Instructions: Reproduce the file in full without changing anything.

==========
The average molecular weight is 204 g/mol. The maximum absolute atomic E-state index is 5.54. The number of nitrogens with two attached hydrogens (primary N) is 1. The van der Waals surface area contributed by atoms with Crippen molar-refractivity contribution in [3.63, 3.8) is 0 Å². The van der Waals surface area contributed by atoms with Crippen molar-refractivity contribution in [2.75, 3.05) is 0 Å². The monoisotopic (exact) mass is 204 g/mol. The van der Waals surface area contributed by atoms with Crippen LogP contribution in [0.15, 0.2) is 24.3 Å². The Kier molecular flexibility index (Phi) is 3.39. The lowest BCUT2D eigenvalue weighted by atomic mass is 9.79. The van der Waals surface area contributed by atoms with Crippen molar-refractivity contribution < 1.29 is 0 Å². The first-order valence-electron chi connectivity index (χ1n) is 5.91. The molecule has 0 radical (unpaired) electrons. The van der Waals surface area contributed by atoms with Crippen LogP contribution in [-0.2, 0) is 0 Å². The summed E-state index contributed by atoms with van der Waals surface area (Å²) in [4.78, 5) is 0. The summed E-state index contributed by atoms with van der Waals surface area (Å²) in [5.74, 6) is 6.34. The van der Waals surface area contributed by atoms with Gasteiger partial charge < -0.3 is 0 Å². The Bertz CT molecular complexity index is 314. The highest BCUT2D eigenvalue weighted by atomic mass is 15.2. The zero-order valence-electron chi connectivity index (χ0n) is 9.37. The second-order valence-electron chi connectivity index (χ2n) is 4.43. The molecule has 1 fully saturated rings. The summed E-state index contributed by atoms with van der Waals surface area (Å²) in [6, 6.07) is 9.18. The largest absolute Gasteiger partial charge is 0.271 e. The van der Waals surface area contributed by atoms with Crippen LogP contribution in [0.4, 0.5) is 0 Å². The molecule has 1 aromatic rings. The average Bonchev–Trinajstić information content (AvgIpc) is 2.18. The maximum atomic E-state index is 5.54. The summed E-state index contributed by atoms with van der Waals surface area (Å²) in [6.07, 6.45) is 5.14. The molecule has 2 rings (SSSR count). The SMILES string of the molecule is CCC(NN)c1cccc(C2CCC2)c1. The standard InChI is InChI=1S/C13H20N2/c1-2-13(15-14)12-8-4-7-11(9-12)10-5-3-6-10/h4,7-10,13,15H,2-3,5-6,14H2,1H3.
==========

The average molecular weight is 204 g/mol. The maximum absolute atomic E-state index is 5.54. The number of nitrogens with two attached hydrogens (primary N) is 1. The van der Waals surface area contributed by atoms with Crippen molar-refractivity contribution in [3.63, 3.8) is 0 Å². The van der Waals surface area contributed by atoms with Crippen molar-refractivity contribution in [2.75, 3.05) is 0 Å². The monoisotopic (exact) mass is 204 g/mol. The van der Waals surface area contributed by atoms with Crippen LogP contribution in [0.15, 0.2) is 24.3 Å². The Kier molecular flexibility index (Phi) is 3.39. The lowest BCUT2D eigenvalue weighted by atomic mass is 9.79. The van der Waals surface area contributed by atoms with Crippen molar-refractivity contribution < 1.29 is 0 Å². The first-order valence-electron chi connectivity index (χ1n) is 5.91. The molecule has 0 radical (unpaired) electrons. The van der Waals surface area contributed by atoms with Crippen LogP contribution in [-0.2, 0) is 0 Å². The summed E-state index contributed by atoms with van der Waals surface area (Å²) in [4.78, 5) is 0. The summed E-state index contributed by atoms with van der Waals surface area (Å²) in [5.74, 6) is 6.34. The van der Waals surface area contributed by atoms with Gasteiger partial charge < -0.3 is 0 Å². The Bertz CT molecular complexity index is 314. The highest BCUT2D eigenvalue weighted by atomic mass is 15.2. The zero-order valence-electron chi connectivity index (χ0n) is 9.37. The second-order valence-electron chi connectivity index (χ2n) is 4.43. The molecule has 1 fully saturated rings. The summed E-state index contributed by atoms with van der Waals surface area (Å²) in [6, 6.07) is 9.18. The largest absolute Gasteiger partial charge is 0.271 e. The van der Waals surface area contributed by atoms with Crippen LogP contribution in [0.4, 0.5) is 0 Å². The molecule has 1 aromatic rings. The average Bonchev–Trinajstić information content (AvgIpc) is 2.18. The maximum atomic E-state index is 5.54. The summed E-state index contributed by atoms with van der Waals surface area (Å²) in [6.07, 6.45) is 5.14. The molecule has 2 rings (SSSR count). The SMILES string of the molecule is CCC(NN)c1cccc(C2CCC2)c1. The standard InChI is InChI=1S/C13H20N2/c1-2-13(15-14)12-8-4-7-11(9-12)10-5-3-6-10/h4,7-10,13,15H,2-3,5-6,14H2,1H3.